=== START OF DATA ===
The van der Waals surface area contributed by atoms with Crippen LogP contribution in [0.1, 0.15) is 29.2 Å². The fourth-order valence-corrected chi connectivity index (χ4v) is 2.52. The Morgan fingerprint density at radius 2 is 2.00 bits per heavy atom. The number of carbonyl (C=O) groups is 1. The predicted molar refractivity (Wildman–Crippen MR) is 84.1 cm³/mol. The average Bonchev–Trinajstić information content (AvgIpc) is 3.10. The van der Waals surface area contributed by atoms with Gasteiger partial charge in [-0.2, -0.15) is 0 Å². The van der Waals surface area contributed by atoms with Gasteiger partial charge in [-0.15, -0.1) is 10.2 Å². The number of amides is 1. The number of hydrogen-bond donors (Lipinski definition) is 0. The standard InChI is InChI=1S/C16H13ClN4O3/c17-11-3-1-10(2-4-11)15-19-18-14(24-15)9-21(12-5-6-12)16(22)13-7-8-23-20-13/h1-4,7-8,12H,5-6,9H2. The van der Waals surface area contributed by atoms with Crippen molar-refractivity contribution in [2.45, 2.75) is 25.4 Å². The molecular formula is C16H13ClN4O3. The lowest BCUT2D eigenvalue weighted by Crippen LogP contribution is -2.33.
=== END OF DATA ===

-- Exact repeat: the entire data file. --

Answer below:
The van der Waals surface area contributed by atoms with Crippen LogP contribution in [0.1, 0.15) is 29.2 Å². The fourth-order valence-corrected chi connectivity index (χ4v) is 2.52. The Morgan fingerprint density at radius 2 is 2.00 bits per heavy atom. The number of carbonyl (C=O) groups is 1. The predicted molar refractivity (Wildman–Crippen MR) is 84.1 cm³/mol. The average Bonchev–Trinajstić information content (AvgIpc) is 3.10. The van der Waals surface area contributed by atoms with Gasteiger partial charge in [-0.2, -0.15) is 0 Å². The van der Waals surface area contributed by atoms with Gasteiger partial charge in [-0.15, -0.1) is 10.2 Å². The number of amides is 1. The number of hydrogen-bond donors (Lipinski definition) is 0. The standard InChI is InChI=1S/C16H13ClN4O3/c17-11-3-1-10(2-4-11)15-19-18-14(24-15)9-21(12-5-6-12)16(22)13-7-8-23-20-13/h1-4,7-8,12H,5-6,9H2. The van der Waals surface area contributed by atoms with Crippen molar-refractivity contribution in [2.45, 2.75) is 25.4 Å². The molecular formula is C16H13ClN4O3. The lowest BCUT2D eigenvalue weighted by Crippen LogP contribution is -2.33.